SACRAMENTO (CBS SF/AP) — Mark Cavendish surged ahead of John Degenkolb in a thrilling sprint to win the first stage of the Tour of California on Sunday in the closest finish in the event’s nine-year history.
Degenkolb pulled ahead of the most decorated stage winner in Tour de France ever in the final stretch before the British “Manx Missile” burnished his legacy again. The two raced shoulder-to-shoulder until Cavendish threw the rim of his bicycle’s tire just ahead as he crossed the line in a photo finish.READ MORE: Snapchat Ad Sales Suffer, Social Media Stocks Dip in Response to Apple Privacy Moves
Cavendish completed the 120-mile stage in 4 hours, 47 minutes, 17 seconds for the Omega Pharma-Quick Step Cycling Team. The Netherland’s Moreno Hofland of Belkin Pro Cycling was third.
Sprinter Peter Sagan, who has won an event-record 10 stages, got buried in the pack and finished fourth.
The longest stage of the eight-day, 720-mile journey through California’s eclectic climates came down to a drama-filled finishing stretch in steps away from the state Capitol — and even then it took a minute to know who actually won.
As the bell rang for one lap to go around the tree-lined downtown circuit, the two big teams of the two big sprinters pulled to the front. Cavendish appeared to wait too long to attack, finally getting free and churning his legs for one powerful closing burst.
Cavendish came up along the right of Degenkolb, the German riding for Team Giant-Shiman, and lowered his helmet to the line. Neither rider celebrated until learning of the final photo results, when Degenkolb congratulated Cavendish with a hug.
Carmen Small of the Specialized-lululemon team won the women’s circuit race. The event resumes with a time trial in Folsom on Monday.
The race has evolved into North America’s most prestigious cycling event. This year’s field includes several world-class talents, including Cavendish and 2012 Tour de France winner Bradley Wiggins.READ MORE: Former Oakland Police Captain Wounded During Fatal Shooting At Gas Station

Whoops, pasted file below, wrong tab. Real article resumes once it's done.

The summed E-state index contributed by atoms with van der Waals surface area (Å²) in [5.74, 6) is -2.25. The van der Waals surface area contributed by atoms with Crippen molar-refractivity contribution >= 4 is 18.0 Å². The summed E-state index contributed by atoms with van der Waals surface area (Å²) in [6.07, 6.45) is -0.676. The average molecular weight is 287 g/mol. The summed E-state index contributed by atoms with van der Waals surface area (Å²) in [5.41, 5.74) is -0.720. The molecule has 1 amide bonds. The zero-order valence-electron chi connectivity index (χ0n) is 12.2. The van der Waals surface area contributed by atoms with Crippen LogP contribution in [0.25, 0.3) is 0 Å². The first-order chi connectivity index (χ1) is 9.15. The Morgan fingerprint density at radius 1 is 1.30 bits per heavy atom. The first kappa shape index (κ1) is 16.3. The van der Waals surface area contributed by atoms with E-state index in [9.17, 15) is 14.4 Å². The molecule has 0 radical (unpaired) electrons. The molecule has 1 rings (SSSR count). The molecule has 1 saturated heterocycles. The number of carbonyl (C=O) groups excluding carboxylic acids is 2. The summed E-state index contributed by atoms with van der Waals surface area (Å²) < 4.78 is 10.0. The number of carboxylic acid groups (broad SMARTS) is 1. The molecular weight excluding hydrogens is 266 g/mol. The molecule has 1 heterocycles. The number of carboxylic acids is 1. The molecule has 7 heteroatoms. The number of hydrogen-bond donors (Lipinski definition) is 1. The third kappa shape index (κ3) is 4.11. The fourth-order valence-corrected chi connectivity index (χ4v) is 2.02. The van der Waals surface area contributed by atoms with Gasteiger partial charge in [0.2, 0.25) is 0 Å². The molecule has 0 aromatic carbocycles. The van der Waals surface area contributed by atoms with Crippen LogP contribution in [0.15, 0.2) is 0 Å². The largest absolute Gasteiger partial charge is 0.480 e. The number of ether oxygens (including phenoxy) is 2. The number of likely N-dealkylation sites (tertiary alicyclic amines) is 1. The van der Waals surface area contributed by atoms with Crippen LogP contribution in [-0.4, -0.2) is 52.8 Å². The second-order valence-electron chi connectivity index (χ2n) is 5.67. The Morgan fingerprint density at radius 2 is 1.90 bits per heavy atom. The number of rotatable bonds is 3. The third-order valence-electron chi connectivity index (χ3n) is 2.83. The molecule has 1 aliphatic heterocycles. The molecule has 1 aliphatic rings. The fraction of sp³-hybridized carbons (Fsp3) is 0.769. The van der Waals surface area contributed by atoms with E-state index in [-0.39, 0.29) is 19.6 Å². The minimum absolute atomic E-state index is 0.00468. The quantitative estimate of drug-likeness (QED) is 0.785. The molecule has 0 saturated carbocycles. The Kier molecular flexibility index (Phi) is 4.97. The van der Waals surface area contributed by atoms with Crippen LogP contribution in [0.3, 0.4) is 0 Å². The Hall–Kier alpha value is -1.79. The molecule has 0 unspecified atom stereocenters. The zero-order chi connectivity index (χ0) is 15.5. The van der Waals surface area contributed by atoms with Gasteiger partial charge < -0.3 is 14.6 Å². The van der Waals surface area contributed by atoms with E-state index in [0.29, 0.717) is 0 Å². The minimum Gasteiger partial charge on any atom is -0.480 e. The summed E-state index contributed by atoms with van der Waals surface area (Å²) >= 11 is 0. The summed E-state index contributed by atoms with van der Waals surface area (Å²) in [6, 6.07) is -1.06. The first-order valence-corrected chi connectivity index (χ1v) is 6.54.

Defending champion Tejay van Garderen is not competing this year, instead focusing on cycling’s marquee race in July. But his BMC Racing Team still has aspirations of challenging Wiggins, who will no doubt be the man to beat on the mountains.
The overall winner figures to be sorted out on those steep climbs, including the Stage 3 ascent up Mount Diablo on Tuesday — when a heat wave is expected to send temperatures into the upper 90s — and the Stage 6 ride up Mountain High on Friday. The race ends May 18 over the same circuit in Thousand Oaks that concluded the 2010 edition.
For the opening stage, a blue sky and undulating hills on the edge of California’s Central Valley provided a more serene backdrop. But the wind — which came from every direction on the circuitous route — added an unexpected twist.
The race started and finished steps away from the Capitol, hugging the Sacramento River as the peloton rode north out of Sacramento. After passing through Pleasant Grove, another sprint in Lincoln and a journey through Auburn, there was a fast decent to the American River and a tiring climb up Highway 49.
Six riders — Matt Cooke, Charles Planet, Thomas Leezer, Tao Geoghegan Hart, Isaac Bolivar Hernandez and Will Routley — were part of an early breakaway. They held a lead of five minutes before the peloton reeled them in with about 33 miles remaining.
A stiff crosswind on the way back split the pack into two pelotons. The two groups made for a taxing and tricky ride before coming together — except for Kiel Reijnen and Jacob Rathe on a breakaway — in downtown Sacramento, where a three-lap circuit around the Capitol made for a furious finish.
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